Over the holidays it can be a perfect time, free from the trappings of emails and meetings, to reflect on the true reasons why you do what you do and to put plans in place for the New Year that align with your values and goals.
I found this article written by Robert Holden and I have copied it here as a useful tool to assist you to reconnect with what drives you - other than the need to earn a living and pay the bills. Often it can be very hard to see past the urgency of this need and our original reason for being gets lost. Then we find ourselves in "dragging mode".
When you connect with your true purpose, you are more naturally motivated and energised. Furthermore, when you can articulate your reason for doing what you do you have a genuine story to tell that will motivate your team and clients and attract positive support from others. We can that marketing magnetism.
Let's start with a few easy questions ...
What do you want to do with your life?
Suddenly, I knew what I wanted. It was the eve of my fourth birthday, and for weeks I had been trying to decide what big present I'd like on my special day. Nothing had sprung to mind, until now. I immediately went to find my mum.
"Mummy, I know what I want for my birthday," I yelled.
"What do you want?" she asked, excitedly.
"I want a briefcase," I said, jumping up and down.
"Really?" she asked.
"Yes, it's what I really, really want!"
"Why do you want a briefcase?"
"I want to do something important with my life," I said.
"What do you want to do?" my mum asked.
"I don't know yet," I said, "but having a briefcase will be a big help."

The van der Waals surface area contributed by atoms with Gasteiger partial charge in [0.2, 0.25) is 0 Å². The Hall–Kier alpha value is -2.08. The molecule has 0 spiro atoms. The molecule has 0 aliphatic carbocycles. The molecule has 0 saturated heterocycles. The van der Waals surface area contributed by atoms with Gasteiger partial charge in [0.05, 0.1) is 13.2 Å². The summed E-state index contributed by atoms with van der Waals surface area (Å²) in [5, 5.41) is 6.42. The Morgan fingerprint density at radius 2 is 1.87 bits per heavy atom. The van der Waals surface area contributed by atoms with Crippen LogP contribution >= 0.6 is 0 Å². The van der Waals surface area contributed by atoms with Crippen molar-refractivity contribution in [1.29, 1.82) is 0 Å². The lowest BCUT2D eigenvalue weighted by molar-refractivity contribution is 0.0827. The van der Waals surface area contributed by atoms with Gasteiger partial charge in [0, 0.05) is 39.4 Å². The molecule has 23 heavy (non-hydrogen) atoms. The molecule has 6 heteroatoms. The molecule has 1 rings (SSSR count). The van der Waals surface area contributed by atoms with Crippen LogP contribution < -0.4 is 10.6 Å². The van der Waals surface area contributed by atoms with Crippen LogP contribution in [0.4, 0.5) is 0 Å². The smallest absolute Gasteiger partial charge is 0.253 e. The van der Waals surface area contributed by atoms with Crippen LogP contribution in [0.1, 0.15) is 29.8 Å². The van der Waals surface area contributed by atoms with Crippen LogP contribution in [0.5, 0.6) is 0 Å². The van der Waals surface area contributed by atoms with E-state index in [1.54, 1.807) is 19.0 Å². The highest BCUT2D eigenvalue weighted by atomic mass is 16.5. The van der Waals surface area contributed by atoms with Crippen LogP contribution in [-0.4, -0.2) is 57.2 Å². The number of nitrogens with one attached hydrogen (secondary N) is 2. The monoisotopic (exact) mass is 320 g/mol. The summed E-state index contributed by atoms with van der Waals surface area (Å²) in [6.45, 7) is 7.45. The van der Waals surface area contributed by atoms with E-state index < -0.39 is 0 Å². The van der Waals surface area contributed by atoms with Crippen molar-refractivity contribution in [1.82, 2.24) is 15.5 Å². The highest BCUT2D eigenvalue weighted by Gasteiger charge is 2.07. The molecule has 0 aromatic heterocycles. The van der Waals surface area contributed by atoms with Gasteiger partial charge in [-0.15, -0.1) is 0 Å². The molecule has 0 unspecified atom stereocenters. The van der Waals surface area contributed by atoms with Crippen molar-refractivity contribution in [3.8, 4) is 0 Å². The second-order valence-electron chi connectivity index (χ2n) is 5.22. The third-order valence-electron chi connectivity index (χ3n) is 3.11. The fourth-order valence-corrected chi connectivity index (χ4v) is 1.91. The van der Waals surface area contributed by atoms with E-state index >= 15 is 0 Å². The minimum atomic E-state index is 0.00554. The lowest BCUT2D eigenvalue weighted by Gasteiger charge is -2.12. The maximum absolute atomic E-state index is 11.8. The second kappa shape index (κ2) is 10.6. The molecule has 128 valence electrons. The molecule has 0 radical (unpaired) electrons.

It starts from an early age—the curiosity about life and what life is really for. Initially, the curiosity expresses itself as questions: Why is there a sun? What is the purpose of ants? Why did God make cucumbers? Why do we have skin? Why do I have a life? If the curiosity is encouraged, you explore the questions looking for insights, inspiration, epiphanies and eureka moments. The rest of your life is about living the questions and discovering the answers that help you to be truly happy.
In my work, I help individuals, groups and organisations to clarify and strengthen their sense of purpose. My clients recognise the essential value of knowing your purpose, and so they often fly me across the world to help them explore this vital subject. Discovering your purpose is what helps you to be true to yourself, to remember what is real, to be creative, to be resilient and to live your best life. A purpose-led life is a blessed life.
If I asked you, "What is the purpose of your life?" what would you say? Have you figured it out yet? Are you still searching? Are you clearer than you used to be? In this article, I am going to share with you six coaching exercises that have helped me to get clear about my life purpose. I have shared these exercises with thousands of people over the years. They really work, and they can work for you too. I must emphasize, however, these exercises are not just for your spiritual entertainment; they require some work from you! So let's begin.
1. A Shared Purpose
"I feel like I have a really big purpose, but I feel stuck. I don't know how to begin," said Susan, a 38-year-old drama teacher.
"When did you first feel like you had a big purpose?" I asked.
"About four years old, or even earlier," she replied.
"Who or what has helped you the most to get clear about what your big purpose is?" I asked.
Susan paused for a moment. "Nothing and no one," she replied. "I guess I've been trying to work it out by myself."
"That's why you feel stuck," I told her.
Be clear about this: Your purpose is bigger than your ego. All too often, the ego—the voice in your head that believes you are separate from everyone else—wants you to find your purpose so you will feel special, unique, superior and less neurotic than others. However, to discover your purpose, you have to be willing to connect to something bigger than your ego (your "mini me", to quote Austin Powers). Connection is the key to inspiration.